In the context of cryptocurrencies, this definition is problematic because many cryptocurrencies can be used to obtain goods and services, which may mean that an investor is not “expect[ing] profits solely from the efforts” of another.20 However, in Barron I, the District Court held that HelbizCoins fell within Howey’s definition even though the coins could be redeemed on HelBiz’s vehicle rental platform. The court explained:
The economic reality is that buyers of Helbiz Coins in the [offering] expected they would profit from the tokens’ value rising along with demand as Helbiz used revenue from the [offering] to grow its transportation platform and promote token use. The token's admittedly trivial use as a transportation fare was dwarfed by its promotion, purchase and use as an investment product[.]21
Of course, at the time investors originally purchased HelbizCoin, they would have had no way of knowing that the District Court would make this determination. Indeed, while the SEC has advocated that most cryptocurrencies should be treated as securities,22 in recent remarks to the Senate Banking, Housing, and Urban Affairs Committee, SEC Chairman Gary Gensler likened the gaps in the securities laws with respect to cryptocurrency to “the Wild West or the old world of ‘buyer beware’ that existed before the securities laws were enacted.”23 To remedy this and protect investors, Gensler has repeatedly called for congressional action to close these gaps.24
In the absence of congressional action, investors have little clarity as to whether a potential investment in cryptocurrency will be protected by the federal securities laws.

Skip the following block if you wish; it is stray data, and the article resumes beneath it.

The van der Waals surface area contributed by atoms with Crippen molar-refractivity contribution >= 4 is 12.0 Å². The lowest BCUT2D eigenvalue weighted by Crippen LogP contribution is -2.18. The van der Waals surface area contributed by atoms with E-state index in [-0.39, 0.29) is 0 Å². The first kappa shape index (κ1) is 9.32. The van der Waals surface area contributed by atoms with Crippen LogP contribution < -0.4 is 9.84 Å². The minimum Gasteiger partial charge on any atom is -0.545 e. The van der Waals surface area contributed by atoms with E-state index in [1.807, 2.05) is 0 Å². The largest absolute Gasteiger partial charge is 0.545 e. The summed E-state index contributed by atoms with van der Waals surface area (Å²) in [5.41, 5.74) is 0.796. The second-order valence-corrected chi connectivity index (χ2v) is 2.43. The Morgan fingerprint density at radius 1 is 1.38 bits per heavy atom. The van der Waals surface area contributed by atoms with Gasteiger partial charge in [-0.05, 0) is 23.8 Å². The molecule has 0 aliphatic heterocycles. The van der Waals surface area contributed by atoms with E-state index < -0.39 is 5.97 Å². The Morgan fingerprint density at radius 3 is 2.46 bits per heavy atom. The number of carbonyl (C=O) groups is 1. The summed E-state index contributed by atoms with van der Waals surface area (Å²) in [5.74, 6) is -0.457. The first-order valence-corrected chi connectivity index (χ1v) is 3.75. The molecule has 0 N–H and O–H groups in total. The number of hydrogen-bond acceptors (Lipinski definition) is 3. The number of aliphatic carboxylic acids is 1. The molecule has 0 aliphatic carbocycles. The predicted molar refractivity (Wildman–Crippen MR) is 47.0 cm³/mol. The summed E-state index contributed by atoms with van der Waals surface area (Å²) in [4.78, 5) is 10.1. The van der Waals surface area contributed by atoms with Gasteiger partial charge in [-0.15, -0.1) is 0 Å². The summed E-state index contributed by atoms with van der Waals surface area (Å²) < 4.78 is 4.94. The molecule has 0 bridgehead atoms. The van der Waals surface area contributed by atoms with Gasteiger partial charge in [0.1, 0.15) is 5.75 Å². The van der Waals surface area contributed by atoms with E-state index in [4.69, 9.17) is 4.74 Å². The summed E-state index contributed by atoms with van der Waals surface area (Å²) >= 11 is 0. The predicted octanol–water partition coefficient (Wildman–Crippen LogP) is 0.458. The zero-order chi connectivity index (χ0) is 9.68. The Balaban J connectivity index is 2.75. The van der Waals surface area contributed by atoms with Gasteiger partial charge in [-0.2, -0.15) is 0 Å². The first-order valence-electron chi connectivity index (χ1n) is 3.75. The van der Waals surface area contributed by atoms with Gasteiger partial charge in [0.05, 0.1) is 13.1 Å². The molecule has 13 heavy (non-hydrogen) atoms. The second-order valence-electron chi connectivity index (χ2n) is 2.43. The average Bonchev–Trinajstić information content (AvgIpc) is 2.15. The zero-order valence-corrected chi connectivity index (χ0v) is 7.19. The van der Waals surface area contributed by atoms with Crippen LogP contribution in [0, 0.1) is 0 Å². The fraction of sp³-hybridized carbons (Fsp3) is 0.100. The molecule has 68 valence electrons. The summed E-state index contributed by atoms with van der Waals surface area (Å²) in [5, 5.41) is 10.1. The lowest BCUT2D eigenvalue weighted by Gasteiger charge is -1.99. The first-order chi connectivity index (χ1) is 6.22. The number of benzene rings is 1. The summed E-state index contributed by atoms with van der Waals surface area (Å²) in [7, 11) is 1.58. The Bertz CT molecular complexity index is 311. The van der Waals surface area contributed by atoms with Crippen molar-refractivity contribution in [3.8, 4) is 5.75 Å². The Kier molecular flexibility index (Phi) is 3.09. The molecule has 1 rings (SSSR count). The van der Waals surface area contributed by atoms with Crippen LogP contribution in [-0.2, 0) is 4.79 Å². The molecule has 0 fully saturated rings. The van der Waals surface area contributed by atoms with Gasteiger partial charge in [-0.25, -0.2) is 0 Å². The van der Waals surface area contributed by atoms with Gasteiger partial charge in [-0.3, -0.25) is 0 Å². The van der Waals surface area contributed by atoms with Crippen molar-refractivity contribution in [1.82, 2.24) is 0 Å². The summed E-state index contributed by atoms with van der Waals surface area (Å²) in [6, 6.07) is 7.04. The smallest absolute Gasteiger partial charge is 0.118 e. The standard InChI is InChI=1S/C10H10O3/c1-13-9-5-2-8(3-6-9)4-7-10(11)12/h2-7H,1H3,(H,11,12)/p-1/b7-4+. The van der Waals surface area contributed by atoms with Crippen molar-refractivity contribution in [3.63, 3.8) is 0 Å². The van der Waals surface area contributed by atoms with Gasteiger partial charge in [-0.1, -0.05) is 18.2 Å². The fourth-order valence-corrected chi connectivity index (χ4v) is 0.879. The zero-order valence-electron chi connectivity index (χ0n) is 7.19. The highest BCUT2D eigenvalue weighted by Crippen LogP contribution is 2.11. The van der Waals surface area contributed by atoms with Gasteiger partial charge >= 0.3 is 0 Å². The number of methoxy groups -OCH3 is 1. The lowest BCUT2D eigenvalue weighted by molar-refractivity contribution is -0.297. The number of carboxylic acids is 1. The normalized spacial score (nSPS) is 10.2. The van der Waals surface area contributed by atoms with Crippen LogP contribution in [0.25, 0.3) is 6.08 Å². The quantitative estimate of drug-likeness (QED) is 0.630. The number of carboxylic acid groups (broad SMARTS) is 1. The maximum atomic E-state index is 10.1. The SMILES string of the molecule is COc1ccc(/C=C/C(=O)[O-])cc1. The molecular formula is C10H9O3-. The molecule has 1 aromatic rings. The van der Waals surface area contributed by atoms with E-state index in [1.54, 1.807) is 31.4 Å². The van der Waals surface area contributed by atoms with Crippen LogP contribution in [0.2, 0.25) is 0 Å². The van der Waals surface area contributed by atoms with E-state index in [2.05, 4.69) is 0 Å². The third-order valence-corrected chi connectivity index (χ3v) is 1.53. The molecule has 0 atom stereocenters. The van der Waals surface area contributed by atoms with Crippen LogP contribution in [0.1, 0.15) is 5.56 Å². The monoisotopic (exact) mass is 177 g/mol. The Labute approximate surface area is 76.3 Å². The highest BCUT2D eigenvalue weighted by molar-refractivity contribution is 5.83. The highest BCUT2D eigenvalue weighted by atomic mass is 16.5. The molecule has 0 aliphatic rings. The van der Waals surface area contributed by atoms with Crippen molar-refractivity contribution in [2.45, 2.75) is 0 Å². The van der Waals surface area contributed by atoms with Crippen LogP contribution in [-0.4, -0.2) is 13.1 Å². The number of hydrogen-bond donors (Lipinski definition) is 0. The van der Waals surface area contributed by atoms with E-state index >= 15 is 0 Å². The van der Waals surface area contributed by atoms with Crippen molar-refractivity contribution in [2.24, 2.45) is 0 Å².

Labaton Sucharow’s lawyers are available to address any questions you may have regarding these developments. Please contact the Labaton Sucharow lawyer with whom you usually work or the contacts below.
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1See “Why it is wise to add bitcoin to an investment portfolio,” The Economist (Sept. 25, 2021).
2561 U.S. 247, 266, (2010).
4See John Hyatt, “Decoding Crypto: What It Is, How It Works, and How to Get Started,” Nasdaq, (Jul. 6, 2021).
5See Barron v. Helbiz Inc., No. 20 CIV. 4703 (LLS), 2021 WL 229609, at *5 (S.D.N.Y. Jan. 22, 2021) (hereinafter “Barron I”).
6Id. at *4-6.
7Id. at *1.
8Id. at *5.
9Id. at *1.
10Barron v. Helbiz Inc., No. 21-278, 2021 WL 4519887, at *3 (2d Cir. Oct. 4, 2021) (hereinafter “Barron II”).
11Barron I, 2021 WL 229609, at *5-6.
12Id. at *5. While these nodes are located around the world, the United States houses more than twice the number of nodes as any other country. Id.
13Id. at *6.
15Id. at *4.
17No. 17-CV-06779-RS, 2018 WL 4293341, at *8 (N.D. Cal. Aug. 7, 2018).
1815 U.S.C. § 78c(a)(10).
19328 U.S. 293, 298-99 (1946).
20Id.; Bob Pisani, “Bitcoin and ether are not securities, but some initial coin offerings may be, SEC official says,” CNBC (June 14, 2018).
21Barron I, 2021 WL 229609, at *4.
22Emily Graffeo, “SEC chief Gary Gensler says many crypto tokens are securities and fall under the agency's jurisdiction,” Business Insider (Aug. 4, 2021).
23Oversight of the U.S. Securities and Exchange Commission: Hearing Before the Senate Comm. On Banking, Housing, and Urban Affairs (Sept. 14, 2021) (statement of Gary Gensler, Chair, United States Securities and Exchange Commission).
24See, e.g., Andrew Ross Sorkin, et al., “What to Expect from Gary Gensler’s Testimony,” The New York Times (Sept. 14, 2021); Dean Seal, “Crypto Top Of Mind For Lawmakers In Hearing With SEC Chair,” Law360 (Oct. 5, 2021).